Why company culture has never been so important [INTERVIEW]
When's a good time to start working on your company(s) culture? Now, it's always now. Jonathan Richards, CEO of Breathe
In our 3rd talk of Everest Training Industry Conference 2021, accessplanit had the privilege of welcoming Jonathan Richards, CEO of Breathe, to our virtual stage to talk about the importance of company culture, alongside our Managing Director, Hannah Churchman. This blog follows the interview between Hannah and Jonathan, exploring what company culture and core values are all about, and why culture is so important in the new normal.
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Jonathan Richards, CEO of Breathe
Hannah Churchman, MD of accessplanit
Breathe's culture report
Hannah: Hi Jonathan, great to have you along to Everest. Breathe recently released a culture report, can you tell us a little bit about what the report is all about, where you got that research from and just give us a bit of context around it?
Jonathan: "So this is the fourth year that we've done the culture economy report, and what we set out to do initially was to investigate and try and prove the case that culture is essential for the economic well-being of a business and particularly small business."
"The initial reports that we conducted four years ago really highlighted the fact that businesses that were deliberate about the way they set up their company culture and nurture their company culture were ones that were really thriving. But not only were they thriving, they were great places to work, so it was a win-win all round."
"Since then, what we've done is we've taken different areas of culture or different parts about the economy that we're involved in. For example, in the 2021 report, it was in the the age of pandemic, and it was really looking at organizations as to how they were adjusting, or indeed, were they adjusting during the the pandemic? Some fantastic, really positive results and some pretty sort of challenging results but very much it's to highlight to us as business owners just how important culture is and to start to feed into the mix some of the best examples that we've seen out there."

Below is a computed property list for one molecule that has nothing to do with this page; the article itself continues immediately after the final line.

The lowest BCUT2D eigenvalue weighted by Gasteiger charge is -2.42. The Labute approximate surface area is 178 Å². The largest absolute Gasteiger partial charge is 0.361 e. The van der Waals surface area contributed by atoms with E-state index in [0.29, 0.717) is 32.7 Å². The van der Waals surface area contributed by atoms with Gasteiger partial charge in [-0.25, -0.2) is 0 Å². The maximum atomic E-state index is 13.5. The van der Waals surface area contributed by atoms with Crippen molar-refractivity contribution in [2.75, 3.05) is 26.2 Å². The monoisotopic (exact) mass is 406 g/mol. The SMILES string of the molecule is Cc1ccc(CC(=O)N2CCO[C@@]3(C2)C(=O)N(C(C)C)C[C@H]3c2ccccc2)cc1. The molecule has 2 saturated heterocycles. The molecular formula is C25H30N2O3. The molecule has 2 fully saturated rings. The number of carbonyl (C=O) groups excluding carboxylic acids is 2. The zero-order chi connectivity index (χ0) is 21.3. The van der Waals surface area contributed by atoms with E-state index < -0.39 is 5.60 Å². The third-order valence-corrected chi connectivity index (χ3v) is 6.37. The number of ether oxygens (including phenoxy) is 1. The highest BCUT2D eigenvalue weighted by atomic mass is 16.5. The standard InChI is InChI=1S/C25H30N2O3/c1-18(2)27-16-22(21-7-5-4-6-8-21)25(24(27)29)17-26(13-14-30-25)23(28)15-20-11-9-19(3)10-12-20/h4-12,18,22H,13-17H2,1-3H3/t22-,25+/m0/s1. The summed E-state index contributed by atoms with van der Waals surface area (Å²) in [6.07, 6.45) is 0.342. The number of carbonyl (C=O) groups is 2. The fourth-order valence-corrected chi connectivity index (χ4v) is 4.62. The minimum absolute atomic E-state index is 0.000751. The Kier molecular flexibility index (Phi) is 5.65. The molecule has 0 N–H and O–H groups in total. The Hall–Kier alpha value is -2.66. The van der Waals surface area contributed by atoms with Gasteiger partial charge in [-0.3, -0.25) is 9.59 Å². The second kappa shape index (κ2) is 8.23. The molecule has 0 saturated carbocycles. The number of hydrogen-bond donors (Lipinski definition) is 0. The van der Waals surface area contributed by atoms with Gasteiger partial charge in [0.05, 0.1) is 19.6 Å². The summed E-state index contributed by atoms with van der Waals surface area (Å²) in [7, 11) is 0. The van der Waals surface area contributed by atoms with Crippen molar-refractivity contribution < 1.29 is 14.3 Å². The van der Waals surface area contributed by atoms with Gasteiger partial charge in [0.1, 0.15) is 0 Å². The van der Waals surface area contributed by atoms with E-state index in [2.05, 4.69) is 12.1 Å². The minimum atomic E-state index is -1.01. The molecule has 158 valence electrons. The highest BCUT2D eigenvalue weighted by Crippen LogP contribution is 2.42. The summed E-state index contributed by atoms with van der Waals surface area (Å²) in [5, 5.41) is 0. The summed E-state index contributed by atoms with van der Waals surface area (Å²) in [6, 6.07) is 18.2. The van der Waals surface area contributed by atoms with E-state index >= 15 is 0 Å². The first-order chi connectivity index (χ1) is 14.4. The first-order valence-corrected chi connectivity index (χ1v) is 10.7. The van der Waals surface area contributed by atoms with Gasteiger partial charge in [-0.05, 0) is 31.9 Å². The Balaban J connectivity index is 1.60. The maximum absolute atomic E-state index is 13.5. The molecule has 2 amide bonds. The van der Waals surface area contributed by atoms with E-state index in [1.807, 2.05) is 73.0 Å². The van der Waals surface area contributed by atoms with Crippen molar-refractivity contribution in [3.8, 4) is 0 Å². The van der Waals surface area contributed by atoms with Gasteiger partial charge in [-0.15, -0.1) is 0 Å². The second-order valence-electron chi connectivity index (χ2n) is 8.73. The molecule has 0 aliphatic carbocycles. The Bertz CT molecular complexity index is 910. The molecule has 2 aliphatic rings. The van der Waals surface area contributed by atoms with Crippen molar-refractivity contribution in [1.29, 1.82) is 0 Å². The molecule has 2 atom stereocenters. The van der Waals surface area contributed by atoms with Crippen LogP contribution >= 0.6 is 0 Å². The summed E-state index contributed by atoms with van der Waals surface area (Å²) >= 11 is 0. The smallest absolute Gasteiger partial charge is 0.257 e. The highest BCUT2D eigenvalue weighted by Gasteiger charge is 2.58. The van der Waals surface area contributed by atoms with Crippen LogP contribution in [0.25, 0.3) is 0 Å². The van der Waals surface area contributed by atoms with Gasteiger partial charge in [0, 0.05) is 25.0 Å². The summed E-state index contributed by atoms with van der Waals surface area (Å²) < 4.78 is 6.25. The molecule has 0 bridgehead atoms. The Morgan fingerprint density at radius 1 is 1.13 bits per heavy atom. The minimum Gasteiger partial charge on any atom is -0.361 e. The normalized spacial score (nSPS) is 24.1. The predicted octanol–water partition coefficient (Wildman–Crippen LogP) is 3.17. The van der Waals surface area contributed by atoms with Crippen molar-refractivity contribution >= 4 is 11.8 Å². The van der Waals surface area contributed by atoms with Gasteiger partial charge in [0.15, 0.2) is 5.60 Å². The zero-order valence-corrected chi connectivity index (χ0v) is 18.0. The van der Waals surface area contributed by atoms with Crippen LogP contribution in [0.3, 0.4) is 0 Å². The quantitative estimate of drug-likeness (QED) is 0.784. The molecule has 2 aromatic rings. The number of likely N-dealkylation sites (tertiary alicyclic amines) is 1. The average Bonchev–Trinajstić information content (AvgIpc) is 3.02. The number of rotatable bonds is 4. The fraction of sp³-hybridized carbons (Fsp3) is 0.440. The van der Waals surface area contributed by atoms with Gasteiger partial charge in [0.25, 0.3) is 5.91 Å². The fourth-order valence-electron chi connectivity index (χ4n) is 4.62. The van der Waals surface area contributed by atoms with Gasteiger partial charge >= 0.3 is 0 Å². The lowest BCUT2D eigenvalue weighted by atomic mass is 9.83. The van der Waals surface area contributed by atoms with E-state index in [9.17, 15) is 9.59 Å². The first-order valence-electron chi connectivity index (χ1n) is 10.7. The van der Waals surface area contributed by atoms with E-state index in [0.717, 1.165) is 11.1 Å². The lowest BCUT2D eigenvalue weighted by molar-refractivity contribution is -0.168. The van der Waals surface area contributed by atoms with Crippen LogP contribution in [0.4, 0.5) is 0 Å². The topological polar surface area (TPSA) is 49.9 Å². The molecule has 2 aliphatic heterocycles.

"We take out fresh results each time, we do quantitative we do qualitative, and we just try and build that picture up and then we back that up with our culture leaders list which is us saying here are these fantastic organizations that we believe are doing a job that needs a light shining on it."
What is a toxic workplace culture?
Hannah: So just a few stats that I pulled from the most recent report which I thought were quite shocking - is it true toxic workplace culture is costing the UK economy 20 billion pounds a year? That's wild!
Jonathan: "Yeah phenomenal numbers, and you know there's this idea of 'lies, damn lies and statistics' - you know we can make the numbers say whatever we want, but we always go through these numbers with a really fine tooth comb, and you know toxic's a difficult word."
What is a toxic culture? Toxic means something different to everyone.
"Toxic means something different to everyone, but when you start to look at employees that are leaving, or the productivity is going down, or communication isn't happening - those numbers really start to ramp up. Say we lose an employee because they're not happy, well we have to recruit them again - not only are we having to pay the cost of recruiting we're paying the cost of building them up to speed, so yeah those numbers are huge."
"There's often some very quick wins that an organization can have. You can't turn a culture around overnight, but I think by just highlighting some of the things that can be done, we're just trying to help businesses make a difference."
How do we define company culture?
Hannah: It'd be interesting to get in to some of those quick-wins a little bit later! Another statistic that I picked up on was 'a third of employees quit due to company culture fit' - so I guess that leads us to the the elusive question of - what is culture? Is there a one-size-fits-all definition?
Jonathan: "I guess there's lots of different definitions - there's lots of textbooks trying to answer that. I tend to go right back to something really basic, and it's just how we do stuff around here - it's what makes an organization tick. I also like to think of it as being how we do stuff around here 'when the bosses aren't around' - it's just what goes on, what's the bedrock of the organization. We can get into things like values, vision and mission and all that kind of good stuff but fundamentally it's what what makes the organization tick."
Hannah: So going back to textbooks... Peter Drucker - I'm sure you know what's coming, said that 'culture eats strategy for breakfast' - what are your thoughts on that quote?